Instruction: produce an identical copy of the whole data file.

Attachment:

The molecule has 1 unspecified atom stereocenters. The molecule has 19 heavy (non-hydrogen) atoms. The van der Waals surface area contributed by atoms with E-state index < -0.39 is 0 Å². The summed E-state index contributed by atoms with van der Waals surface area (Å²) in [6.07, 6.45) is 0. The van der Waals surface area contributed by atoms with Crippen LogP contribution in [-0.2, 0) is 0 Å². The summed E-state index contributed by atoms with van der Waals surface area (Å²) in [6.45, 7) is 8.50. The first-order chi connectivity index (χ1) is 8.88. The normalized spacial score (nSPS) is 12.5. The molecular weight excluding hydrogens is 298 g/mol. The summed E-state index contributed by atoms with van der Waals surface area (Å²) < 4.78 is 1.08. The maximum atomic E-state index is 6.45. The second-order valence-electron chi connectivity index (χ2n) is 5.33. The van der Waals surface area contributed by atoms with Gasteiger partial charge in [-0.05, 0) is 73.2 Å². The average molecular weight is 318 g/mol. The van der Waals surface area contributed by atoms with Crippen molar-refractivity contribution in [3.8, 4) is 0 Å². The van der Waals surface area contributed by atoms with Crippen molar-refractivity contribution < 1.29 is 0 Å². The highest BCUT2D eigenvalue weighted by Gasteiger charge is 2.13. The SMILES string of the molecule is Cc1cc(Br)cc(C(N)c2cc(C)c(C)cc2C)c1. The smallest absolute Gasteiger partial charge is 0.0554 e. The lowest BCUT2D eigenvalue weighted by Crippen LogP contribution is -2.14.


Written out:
The molecule has 1 unspecified atom stereocenters. The molecule has 19 heavy (non-hydrogen) atoms. The van der Waals surface area contributed by atoms with E-state index < -0.39 is 0 Å². The summed E-state index contributed by atoms with van der Waals surface area (Å²) in [6.07, 6.45) is 0. The van der Waals surface area contributed by atoms with Crippen LogP contribution in [-0.2, 0) is 0 Å². The summed E-state index contributed by atoms with van der Waals surface area (Å²) in [6.45, 7) is 8.50. The first-order chi connectivity index (χ1) is 8.88. The normalized spacial score (nSPS) is 12.5. The molecular weight excluding hydrogens is 298 g/mol. The summed E-state index contributed by atoms with van der Waals surface area (Å²) < 4.78 is 1.08. The maximum atomic E-state index is 6.45. The second-order valence-electron chi connectivity index (χ2n) is 5.33. The van der Waals surface area contributed by atoms with Gasteiger partial charge in [-0.05, 0) is 73.2 Å². The average molecular weight is 318 g/mol. The van der Waals surface area contributed by atoms with Crippen molar-refractivity contribution in [3.8, 4) is 0 Å². The van der Waals surface area contributed by atoms with Crippen molar-refractivity contribution < 1.29 is 0 Å². The highest BCUT2D eigenvalue weighted by Gasteiger charge is 2.13. The SMILES string of the molecule is Cc1cc(Br)cc(C(N)c2cc(C)c(C)cc2C)c1. The smallest absolute Gasteiger partial charge is 0.0554 e. The lowest BCUT2D eigenvalue weighted by Crippen LogP contribution is -2.14.